To make matters worse, I live in a consumer culture which markets not products and services but experiences. I do not simply buy an iThingy or a potato chip, but a special experience, one that will transform me into one of the gleeful smiling models in the ads. This is dangerous where it intersects with Buddhist practice. As noted, Folk Buddhist movements already have a bit of a history of extolling experience. With the help of modern marketing it is bound to create the kind of acquisitiveness that Buddhist practice is intended to overcome. Rather than renouncing one thread of samsaric life after another as we make progress along the Path, we end up adding one marketable product or service after another to an already karmically overburdened life.

What I will pursue is a middle-way between the familiar and the exotic, swinging too far neither to the one or the other extreme.

… Continued next week.

1 I think I may have experienced a brief free thought just last month, albeit the content of which I cannot seem to recall.

Growing the Dharma: Negotiating the Dharma

November 7, 2013

You are reading a serialization of the ebook Growing the Dharma: Buddhism’s Religious Spadework. In another rather long installment we consider the many conversations that constitute the Buddha-Sasana.

Chapter 7. Negotiating the Dharma

The whole world is talking about Buddhism.

People debate points of doctrine in the tea shops of Burma, citing Jataka tales or fragments of scripture remembered from recently attended Dharma talks. Monks pass by their homes on alms round, mindful and dignified, silent until someone poses a Dharmic question. People listen to Dharma talks on-line and buy books by the Dalai Lama in the bookstores of America. Students attend lectures on textual analysis of Buddhist scriptures in the universities of Germany. Tibetan monks debate points of doctrine in the monasteries of Bhutan, clapping their hands together each time they make an incisive point. People show up to pay respects to the nuns in the temples of Taiwan then pose questions about Buddhist life. Punx in Texas pull up on motorcycles at a Buddhist center where they will sit in a circle and relate their personal meditation experiences to other Mohawks, tattoos and pierced noses. Deep in a forest in Thailand, a young monk, after weeks of search, approaches the legendary meditation master he has sought to request instruction. Someone on a subway spots a copy of Zen Mind, Beginner’s Mind in a young woman’s hand and is curious enough to ask.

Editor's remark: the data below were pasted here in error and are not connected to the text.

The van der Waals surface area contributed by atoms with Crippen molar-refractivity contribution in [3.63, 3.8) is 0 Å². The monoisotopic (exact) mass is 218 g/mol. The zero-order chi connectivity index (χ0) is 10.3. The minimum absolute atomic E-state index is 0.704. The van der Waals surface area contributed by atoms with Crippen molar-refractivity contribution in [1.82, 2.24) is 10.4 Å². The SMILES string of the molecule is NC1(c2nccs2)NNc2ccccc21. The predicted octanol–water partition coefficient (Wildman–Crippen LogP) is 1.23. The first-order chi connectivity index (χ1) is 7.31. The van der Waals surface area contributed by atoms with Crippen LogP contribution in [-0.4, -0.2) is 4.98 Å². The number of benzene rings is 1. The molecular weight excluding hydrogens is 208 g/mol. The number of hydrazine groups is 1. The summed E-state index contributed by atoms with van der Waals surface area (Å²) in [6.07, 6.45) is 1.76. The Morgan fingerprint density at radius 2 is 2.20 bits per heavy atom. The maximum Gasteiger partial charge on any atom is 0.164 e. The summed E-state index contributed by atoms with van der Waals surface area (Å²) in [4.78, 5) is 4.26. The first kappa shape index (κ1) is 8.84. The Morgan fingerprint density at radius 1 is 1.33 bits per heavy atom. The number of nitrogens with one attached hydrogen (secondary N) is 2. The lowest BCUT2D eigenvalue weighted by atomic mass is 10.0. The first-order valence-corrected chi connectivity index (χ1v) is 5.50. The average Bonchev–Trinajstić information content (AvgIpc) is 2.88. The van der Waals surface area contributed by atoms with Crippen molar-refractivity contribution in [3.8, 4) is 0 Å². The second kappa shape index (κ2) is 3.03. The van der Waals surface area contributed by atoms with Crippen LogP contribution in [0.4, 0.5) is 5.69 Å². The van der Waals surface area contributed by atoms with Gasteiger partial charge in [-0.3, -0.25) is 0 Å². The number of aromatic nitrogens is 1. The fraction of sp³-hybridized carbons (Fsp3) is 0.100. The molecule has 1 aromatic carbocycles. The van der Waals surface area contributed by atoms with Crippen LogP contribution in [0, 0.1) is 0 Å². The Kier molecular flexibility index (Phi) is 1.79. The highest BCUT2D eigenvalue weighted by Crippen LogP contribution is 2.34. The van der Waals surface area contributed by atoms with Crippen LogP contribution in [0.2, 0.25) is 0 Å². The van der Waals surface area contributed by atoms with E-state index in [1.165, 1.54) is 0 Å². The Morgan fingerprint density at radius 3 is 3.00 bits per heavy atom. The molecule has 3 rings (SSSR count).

Just as people expound Buddhism in many languages – Pali, Sanskrit, Chinese, Tibetan, Thai, Spanish, Malay – they expound Buddhism blended and washed over with elements of many different cultures – Animist, Taoist, Confucian, European Romantic, Materialist. Moreover, Buddhism has always been at the cutting edge of communication technology! Recited for centuries in the monasteries and forests of Asia as their sole means of preservation, the scriptures then rode the wave of inscription chiseled in stone and text brushed onto strips of cured palm leaf. A Buddhist text became the world’s earliest dated published book!1 Today adepts and folks, monks and geeks, run Buddhist blogs, documentaries about Buddhism run on TV, people run to theaters to watch Hollywood movies with Buddhist themes. Buddhist entrepreneurs make a living by offering counseling sessions by telephone.

The sum total of these conversations, projected through time and space, gives form to the Buddha-Sasana, the practice lives of the Buddhist Community, born of the Buddha who first turned the wheel to begin the conversation, who demanded of the monastics that they follow the discipline, who asked of all Buddhists that they find refuge in the Buddha, the Dharma and the Sangha, and who then let the Sasana loose in the world. These conversations have negotiated the Dharma ever since, producing the enormous variety of traditions we find today, acting out both the adaptability and the resiliency of the Sasana. These are the life-processes of the living, self-regulating organism of the Sasana.